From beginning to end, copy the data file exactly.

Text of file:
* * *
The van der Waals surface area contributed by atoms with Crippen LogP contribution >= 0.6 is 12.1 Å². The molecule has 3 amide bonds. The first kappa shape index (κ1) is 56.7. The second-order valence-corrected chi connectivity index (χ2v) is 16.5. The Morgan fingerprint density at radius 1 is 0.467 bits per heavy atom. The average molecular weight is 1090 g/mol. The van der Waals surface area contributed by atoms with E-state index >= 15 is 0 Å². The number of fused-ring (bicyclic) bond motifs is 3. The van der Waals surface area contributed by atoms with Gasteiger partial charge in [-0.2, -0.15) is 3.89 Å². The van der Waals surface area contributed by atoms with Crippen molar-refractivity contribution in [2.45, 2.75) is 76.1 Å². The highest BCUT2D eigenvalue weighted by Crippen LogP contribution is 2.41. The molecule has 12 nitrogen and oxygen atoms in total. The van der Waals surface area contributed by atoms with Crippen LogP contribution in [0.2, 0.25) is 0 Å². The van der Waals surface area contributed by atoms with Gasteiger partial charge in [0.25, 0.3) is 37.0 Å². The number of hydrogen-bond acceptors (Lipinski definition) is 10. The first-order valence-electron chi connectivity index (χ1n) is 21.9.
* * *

The van der Waals surface area contributed by atoms with Crippen LogP contribution >= 0.6 is 12.1 Å². The molecule has 3 amide bonds. The first kappa shape index (κ1) is 56.7. The second-order valence-corrected chi connectivity index (χ2v) is 16.5. The Morgan fingerprint density at radius 1 is 0.467 bits per heavy atom. The average molecular weight is 1090 g/mol. The van der Waals surface area contributed by atoms with E-state index >= 15 is 0 Å². The number of fused-ring (bicyclic) bond motifs is 3. The van der Waals surface area contributed by atoms with Gasteiger partial charge in [-0.2, -0.15) is 3.89 Å². The van der Waals surface area contributed by atoms with Crippen molar-refractivity contribution in [2.45, 2.75) is 76.1 Å². The highest BCUT2D eigenvalue weighted by Crippen LogP contribution is 2.41. The molecule has 12 nitrogen and oxygen atoms in total. The van der Waals surface area contributed by atoms with Crippen LogP contribution in [0.2, 0.25) is 0 Å². The van der Waals surface area contributed by atoms with Gasteiger partial charge in [0.25, 0.3) is 37.0 Å². The number of hydrogen-bond acceptors (Lipinski definition) is 10. The first-order valence-electron chi connectivity index (χ1n) is 21.9.